"Philadelphia was like my second home," Gagne said. "When you stay there more than a decade you start to get familiar with the area. You build friendships with the players, the training staff and all the people working for the Flyers. The organization becomes like your family a little bit. But you have to understand that hockey is a business and that is the way it is. It is going to be tough."
Gagne, who joined the Flyers in 1999 just a month after kicker David Akers signed on with the Eagles, was Philadelphia's second longest-tenured athlete. He was due another $5.25 million this season in the last year of a 5-year contract.
With Walker's $1.7 million salary, the trade brings the Flyers back under the NHL's mandatory $59.4 million salary cap by approximately $1.05 million, with 13 forwards, eight defensemen and two goaltenders on the roster.
Not surprisingly, Ilya Kovalchuk's signing of a 17-year, $102 million deal earlier in the day paved the way for Paul Holmgren to make his second trade of the summer with newly minted Lightning general manager Steve Yzerman.
Los Angeles Kings general manager Dean Lombardi contacted Holmgren early in the process to inquire about Gagne as a Plan B for Kovalchuk. Lombardi's offers were not serious enough for the Flyers to ask Gagne to waive his no-trade clause specifically for LA and Gagne told Comcast SportsNet yesterday his intention was to stay in the East.
Instead, Gagne will join the now-formidable Lightning to skate with Vincent Lecavalier, Steven Stamkos and Martin St. Louis. He leaves Philadelphia with the ninth-most goals and 10th-most points in franchise history, despite missing 156 games over 10 seasons with various injuries.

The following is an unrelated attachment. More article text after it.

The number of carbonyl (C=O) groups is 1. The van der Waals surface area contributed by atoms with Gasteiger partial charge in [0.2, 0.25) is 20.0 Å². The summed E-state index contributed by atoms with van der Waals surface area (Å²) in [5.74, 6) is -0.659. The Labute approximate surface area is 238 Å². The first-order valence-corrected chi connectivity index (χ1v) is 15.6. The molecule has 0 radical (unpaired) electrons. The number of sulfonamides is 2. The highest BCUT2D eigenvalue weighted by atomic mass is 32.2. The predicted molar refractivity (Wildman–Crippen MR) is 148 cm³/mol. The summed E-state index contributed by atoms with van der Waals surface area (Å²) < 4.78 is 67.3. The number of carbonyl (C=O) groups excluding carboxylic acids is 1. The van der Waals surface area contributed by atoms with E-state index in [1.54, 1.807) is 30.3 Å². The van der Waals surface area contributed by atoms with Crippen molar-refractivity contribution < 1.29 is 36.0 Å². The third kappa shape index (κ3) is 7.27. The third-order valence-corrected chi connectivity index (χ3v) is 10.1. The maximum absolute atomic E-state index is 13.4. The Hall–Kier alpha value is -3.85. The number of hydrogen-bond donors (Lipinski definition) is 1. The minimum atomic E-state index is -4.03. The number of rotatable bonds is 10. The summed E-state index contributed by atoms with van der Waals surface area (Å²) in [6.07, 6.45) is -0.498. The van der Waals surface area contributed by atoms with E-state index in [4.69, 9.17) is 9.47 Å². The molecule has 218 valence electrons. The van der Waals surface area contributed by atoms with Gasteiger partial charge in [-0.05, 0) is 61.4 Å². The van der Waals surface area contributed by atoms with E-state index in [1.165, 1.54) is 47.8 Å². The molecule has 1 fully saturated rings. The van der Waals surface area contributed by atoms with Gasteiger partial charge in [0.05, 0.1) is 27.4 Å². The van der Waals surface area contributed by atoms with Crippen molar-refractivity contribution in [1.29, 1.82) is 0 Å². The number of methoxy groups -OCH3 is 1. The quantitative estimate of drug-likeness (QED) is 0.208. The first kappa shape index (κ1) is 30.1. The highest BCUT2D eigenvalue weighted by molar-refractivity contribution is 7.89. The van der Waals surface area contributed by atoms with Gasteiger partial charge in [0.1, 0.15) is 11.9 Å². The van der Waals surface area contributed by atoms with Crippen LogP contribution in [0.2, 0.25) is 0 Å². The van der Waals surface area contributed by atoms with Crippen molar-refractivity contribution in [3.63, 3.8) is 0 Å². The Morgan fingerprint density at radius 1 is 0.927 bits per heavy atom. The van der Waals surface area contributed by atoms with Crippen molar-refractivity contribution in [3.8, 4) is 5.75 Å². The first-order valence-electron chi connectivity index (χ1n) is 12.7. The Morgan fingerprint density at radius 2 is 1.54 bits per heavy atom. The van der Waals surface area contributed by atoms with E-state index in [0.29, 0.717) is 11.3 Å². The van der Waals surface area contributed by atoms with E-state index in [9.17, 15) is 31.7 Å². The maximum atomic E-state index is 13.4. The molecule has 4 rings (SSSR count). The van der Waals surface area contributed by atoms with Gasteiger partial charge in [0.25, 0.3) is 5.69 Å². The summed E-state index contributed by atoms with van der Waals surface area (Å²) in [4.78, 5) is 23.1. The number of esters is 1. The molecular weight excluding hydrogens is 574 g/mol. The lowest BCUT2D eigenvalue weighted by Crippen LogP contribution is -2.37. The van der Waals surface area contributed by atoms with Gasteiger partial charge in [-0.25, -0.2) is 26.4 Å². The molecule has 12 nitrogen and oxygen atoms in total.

Gagne missed 84 games over the past three seasons alone, suffering from a concussion, sports hernia and broken toe.
He led the Flyers in goals for three seasons, in points twice, and was a two-time NHL All-Star and winner of the Bobby Clarke Trophy as team MVP.
"Any time you're talking about a young man that has brought as much to the organization as Simon Gagne, it's very difficult," Holmgren said. "Simon Gagne played 10 seasons for the Flyers and was not only a good player for us, but also handled himself in a first-class manner on and off the ice."
Holmgren called the trade a "move to solidify our defense," leaving out the obvious salary implications.
While the physically intimidating, 6-4 Walker is expected to battle in training camp, it will be hard for him to crack an opening-night lineup that already includes five defensemen who make at least $3 million.
Sean O'Donnell, 38, whom the Flyers acquired in free agency on July 1 and won a Stanley Cup with Anaheim in 2007 playing with partner Chris Pronger, is expected to be the Flyers' sixth defenseman.
Walker, 30, has played for St. Louis, Chicago and Tampa Bay in his 7-year NHL career.
"He's a character-intense player," Holm-gren said. "He plays physical. He's a stay-at-home guy that is a good penalty killer and, on our team, he can buy us dirty minutes and not be a liability, but be a positive force and help and defend our own zone."
"It's exciting to be back in a hockey town, for sure, and to play for a team that's always had a certain reputation and a certain style of play, it's a style that I've always thought I could contribute to and be a good fit," Walker said. "It's definitely a place where I think it could really work out well."
If Walker, waiver-exempt defenseman Oskars Bartulis and Riley Cote were sent to Adirondack out of training camp, the Flyers could have up to $3.85 million in salary-cap space. That might be enough to sign a free-agent goaltender like Marty Turco or Jose Theodore, whose stock has dropped considerably since they have sat on the open market since July 1.
"We certainly feel comfortable right now moving forward with the team," Holmgren said. "If something comes up that makes sense, obviously, we'll look at that. We'll see what the rest of the summer brings. If this were our team in training camp, I'd be completely comfortable with it."
Now, when the Flyers open training camp on Sept. 17, Gagne will not be in the locker room for the first time in 11 years.
"I think the thing I will miss the most are the Flyers fans," Gagne said. "All the support I got there for the 10 years that I played, even during the tough times when I had some injuries, the fans were really fair with me the whole time. There were a lot of No. 12 jerseys in the stands even when I started with the team in 1999. To them, I would just like to say a huge thank you."
For more news and analysis, read Frank Seravalli's blog, Frequent Flyers, at http://go.philly.com/frequentflyers.